'Adam Smith, Sir [-] informed me, was no admirer of the Rambler or the Idler, but was pleased with the pamphlet respecting the Falkland Islands, as it displayed in such forcible language, the madness of modern wars. Of Swift, he made frequent and honourable mention, and regarded him, both in style and sentiment, as a pattern of correctness. He often quoted some of the short poetical addresses to Stella, and was particularly pleased with the couplet,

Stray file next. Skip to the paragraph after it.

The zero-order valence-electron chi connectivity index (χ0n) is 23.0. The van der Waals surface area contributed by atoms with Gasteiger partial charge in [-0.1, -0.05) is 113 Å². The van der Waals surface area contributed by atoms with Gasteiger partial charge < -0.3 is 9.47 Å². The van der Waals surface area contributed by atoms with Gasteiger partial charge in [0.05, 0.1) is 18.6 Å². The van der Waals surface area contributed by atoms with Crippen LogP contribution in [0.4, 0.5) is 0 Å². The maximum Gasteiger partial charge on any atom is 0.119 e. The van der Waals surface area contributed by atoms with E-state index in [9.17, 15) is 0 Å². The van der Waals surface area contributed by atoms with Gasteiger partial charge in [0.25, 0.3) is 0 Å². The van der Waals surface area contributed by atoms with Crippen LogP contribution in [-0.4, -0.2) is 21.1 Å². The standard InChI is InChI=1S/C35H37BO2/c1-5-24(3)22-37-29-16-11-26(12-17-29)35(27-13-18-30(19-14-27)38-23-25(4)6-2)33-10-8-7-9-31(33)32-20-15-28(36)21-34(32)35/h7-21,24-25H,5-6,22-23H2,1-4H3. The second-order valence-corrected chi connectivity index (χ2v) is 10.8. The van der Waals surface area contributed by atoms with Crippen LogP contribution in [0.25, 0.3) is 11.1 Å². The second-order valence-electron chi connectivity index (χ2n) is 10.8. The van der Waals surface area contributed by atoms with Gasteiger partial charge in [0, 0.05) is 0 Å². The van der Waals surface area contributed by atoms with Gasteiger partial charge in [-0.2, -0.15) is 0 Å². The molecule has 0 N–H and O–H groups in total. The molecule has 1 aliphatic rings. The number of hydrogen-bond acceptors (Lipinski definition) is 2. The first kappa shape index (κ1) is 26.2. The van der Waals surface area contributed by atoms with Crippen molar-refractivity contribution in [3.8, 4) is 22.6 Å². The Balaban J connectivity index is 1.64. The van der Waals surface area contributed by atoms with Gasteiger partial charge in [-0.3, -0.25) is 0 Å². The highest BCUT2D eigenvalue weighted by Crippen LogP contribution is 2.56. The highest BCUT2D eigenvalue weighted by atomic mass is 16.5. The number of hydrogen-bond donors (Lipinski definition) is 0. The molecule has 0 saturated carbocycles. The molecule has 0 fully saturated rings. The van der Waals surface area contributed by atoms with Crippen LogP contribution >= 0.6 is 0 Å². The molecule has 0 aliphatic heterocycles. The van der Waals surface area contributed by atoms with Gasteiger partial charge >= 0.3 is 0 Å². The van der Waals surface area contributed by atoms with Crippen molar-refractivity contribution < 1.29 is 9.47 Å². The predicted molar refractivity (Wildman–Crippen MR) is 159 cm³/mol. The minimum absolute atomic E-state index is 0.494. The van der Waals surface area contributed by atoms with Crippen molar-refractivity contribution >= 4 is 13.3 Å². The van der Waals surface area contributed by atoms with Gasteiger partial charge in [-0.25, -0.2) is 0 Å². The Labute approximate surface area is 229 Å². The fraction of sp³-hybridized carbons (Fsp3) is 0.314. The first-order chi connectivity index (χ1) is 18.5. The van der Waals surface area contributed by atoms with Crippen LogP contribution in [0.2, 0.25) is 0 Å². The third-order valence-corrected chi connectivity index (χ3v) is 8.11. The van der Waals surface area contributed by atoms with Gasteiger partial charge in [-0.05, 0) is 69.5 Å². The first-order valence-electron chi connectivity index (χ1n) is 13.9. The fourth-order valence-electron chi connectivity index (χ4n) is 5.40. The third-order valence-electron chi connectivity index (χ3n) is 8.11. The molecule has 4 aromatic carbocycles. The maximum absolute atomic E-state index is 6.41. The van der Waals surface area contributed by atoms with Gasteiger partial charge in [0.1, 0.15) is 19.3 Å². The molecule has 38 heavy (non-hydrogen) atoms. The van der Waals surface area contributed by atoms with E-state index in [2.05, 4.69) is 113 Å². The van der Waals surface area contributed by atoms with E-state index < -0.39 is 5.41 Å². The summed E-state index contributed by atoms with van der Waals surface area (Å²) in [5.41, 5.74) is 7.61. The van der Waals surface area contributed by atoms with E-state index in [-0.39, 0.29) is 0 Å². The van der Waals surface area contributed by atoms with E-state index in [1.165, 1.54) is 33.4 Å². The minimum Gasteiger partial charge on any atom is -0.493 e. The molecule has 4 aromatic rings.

Say Stella, - feel you no content,
Reflecting on a life well-spent?
Smith had an invincible dislike to blank verse, Milton's only excepted. "they do well", said he, "to call it blank, for blank it is". Beattie's Minstrel he would not allow to be called a poem; for he said it had no plan, beginning or end. He did not much admire Allan Ramsay's "Gentle Shepherd", but preferred the "Pastor Fido", of which he spoke with rapture'.